DIVERT(4) BSD Kernel Interfaces Manual DIVERT(4)
divert -- kernel packet diversion mechanism
socket(PF_INET, SOCK_RAW, IPPROTO_DIVERT);
Divert sockets are similar to raw IP sockets, except that they can be
bound to a specific divert port via the bind(2) system call. The IP
address in the bind is ignored; only the port number is significant. A
divert socket bound to a divert port will receive all packets diverted to
that port by some (here unspecified) kernel mechanism(s). Packets may
also be written to a divert port, in which case they re-enter kernel IP
Divert sockets are normally used in conjunction with FreeBSD's packet
filtering implementation and the ipfw(8) program. By reading from and
writing to a divert socket, matching packets can be passed through an
arbitrary ``filter'' as they travel through the host machine, special
routing tricks can be done, etc.
Packets are diverted either as they are ``incoming'' or ``outgoing.''
Incoming packets are diverted after reception on an IP interface, whereas
outgoing packets are diverted before next hop forwarding.
Diverted packets may be read unaltered via read(2), recv(2), or
recvfrom(2). In the latter case, the address returned will have its port
set to the some tag supplied by the packet diverter, (usually the ipfw
rule number) and the IP address set to the (first) address of the inter-
face on which the packet was received (if the packet was incoming) or
INADDR_ANY (if the packet was outgoing). In the case of an incoming
packet the interface name will also be placed in the 8 bytes following
the address, (assuming it fits).
Writing to a divert socket is similar to writing to a raw IP socket; the
packet is injected ``as is'' into the normal kernel IP packet processing
and minimal error checking is done. Packets are written as either incom-
ing or outgoing: if write(2) or send(2) is used to deliver the packet, or
if sendto(2) is used with a destination IP address of INADDR_ANY, then
the packet is treated as if it were outgoing, i.e., destined for a non-
local address. Otherwise, the packet is assumed to be incoming and full
packet routing is done.
In the latter case, the IP address specified must match the address of
some local interface, or an interface name must be found after the IP
address. If an interface name is found, that interface will be used and
the value of the IP address will be ignored (other than the fact that it
is not INADDR_ANY). This is to indicate on which interface the packet
Normally, packets read as incoming should be written as incoming; simi-
larly for outgoing packets. When reading and then writing back packets,
passing the same socket address supplied by recvfrom(2) unmodified to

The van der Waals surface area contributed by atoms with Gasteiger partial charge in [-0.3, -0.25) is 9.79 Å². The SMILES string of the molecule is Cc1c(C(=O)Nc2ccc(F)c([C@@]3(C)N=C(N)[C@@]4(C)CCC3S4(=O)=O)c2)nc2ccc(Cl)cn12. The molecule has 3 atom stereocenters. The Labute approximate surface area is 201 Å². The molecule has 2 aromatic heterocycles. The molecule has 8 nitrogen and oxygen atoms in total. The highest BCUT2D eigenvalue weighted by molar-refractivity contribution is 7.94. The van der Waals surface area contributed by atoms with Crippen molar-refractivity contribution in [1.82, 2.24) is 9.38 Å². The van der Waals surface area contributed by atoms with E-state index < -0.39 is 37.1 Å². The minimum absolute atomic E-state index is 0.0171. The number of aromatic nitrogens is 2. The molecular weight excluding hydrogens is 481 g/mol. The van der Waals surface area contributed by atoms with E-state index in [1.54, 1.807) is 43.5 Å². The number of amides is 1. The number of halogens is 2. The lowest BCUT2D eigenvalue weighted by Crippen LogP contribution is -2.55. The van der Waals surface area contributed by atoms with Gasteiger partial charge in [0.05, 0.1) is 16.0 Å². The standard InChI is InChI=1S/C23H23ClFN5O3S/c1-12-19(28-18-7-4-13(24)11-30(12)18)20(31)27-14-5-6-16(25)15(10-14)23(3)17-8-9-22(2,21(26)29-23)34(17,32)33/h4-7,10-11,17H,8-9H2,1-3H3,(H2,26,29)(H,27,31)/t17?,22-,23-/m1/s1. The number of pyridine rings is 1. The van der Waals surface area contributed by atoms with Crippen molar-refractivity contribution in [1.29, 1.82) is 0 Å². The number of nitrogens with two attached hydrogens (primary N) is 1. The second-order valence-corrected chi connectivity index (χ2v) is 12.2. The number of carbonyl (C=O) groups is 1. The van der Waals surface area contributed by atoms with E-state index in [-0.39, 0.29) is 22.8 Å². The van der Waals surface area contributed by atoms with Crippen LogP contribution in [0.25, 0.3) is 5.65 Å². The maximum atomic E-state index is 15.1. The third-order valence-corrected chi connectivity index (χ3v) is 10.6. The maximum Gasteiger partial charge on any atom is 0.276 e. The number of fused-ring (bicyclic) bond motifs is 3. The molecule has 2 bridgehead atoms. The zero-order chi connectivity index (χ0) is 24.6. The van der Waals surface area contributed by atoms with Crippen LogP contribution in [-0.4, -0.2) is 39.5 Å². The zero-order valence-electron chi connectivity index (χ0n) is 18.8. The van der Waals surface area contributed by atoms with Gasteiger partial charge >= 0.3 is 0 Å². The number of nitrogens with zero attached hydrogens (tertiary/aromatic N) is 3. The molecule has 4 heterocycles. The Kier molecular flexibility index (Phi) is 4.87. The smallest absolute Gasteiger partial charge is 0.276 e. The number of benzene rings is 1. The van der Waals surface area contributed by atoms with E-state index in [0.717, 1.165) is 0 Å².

sendto(2) simplifies things (see below).
The port part of the socket address passed to the sendto(2) contains a
tag that should be meaningful to the diversion module. In the case of
ipfw(8) the tag is interpreted as the rule number after which rule pro-
cessing should restart.
Packets written into a divert socket (using sendto(2)) re-enter the
packet filter at the rule number following the tag given in the port part
of the socket address, which is usually already set at the rule number
that caused the diversion (not the next rule if there are several at the
same number). If the 'tag' is altered to indicate an alternative re-entry
point, care should be taken to avoid loops, where the same packet is
diverted more than once at the same rule.
To enable divert sockets, your kernel must be compiled with the option
If a packet is diverted but no socket is bound to the port, or if
IPDIVERT is not enabled in the kernel, the packet is dropped.
Incoming packet fragments which get diverted are fully reassembled before
delivery; the diversion of any one fragment causes the entire packet to
get diverted. If different fragments divert to different ports, then
which port ultimately gets chosen is unpredictable.
Packets are received and sent unchanged, except that packets read as out-
going have invalid IP header checksums, and packets written as outgoing
have their IP header checksums overwritten with the correct value. Pack-
ets written as incoming and having incorrect checksums will be dropped.
Otherwise, all header fields are unchanged (and therefore in network
Binding to port numbers less than 1024 requires super-user access, as
does creating a socket of type SOCK_RAW.
Writing to a divert socket can return these errors, along with the usual
errors possible when writing raw packets:
[EINVAL] The packet had an invalid header, or the IP options in
the packet and the socket options set were incompati-
[EADDRNOTAVAIL] The destination address contained an IP address not
equal to INADDR_ANY that was not associated with any
bind(2), recvfrom(2), sendto(2), socket(2), ipfw(8)
This is an attempt to provide a clean way for user mode processes to
implement various IP tricks like address translation, but it could be
cleaner, and it's too dependent on ipfw(8).
It's questionable whether incoming fragments should be reassembled before
being diverted. For example, if only some fragments of a packet destined
for another machine don't get routed through the local machine, the
packet is lost. This should probably be a settable socket option in any
Archie Cobbs <archieATFreeBSD.org>, Whistle Communications Corp.
BSD June 18, 1996 BSD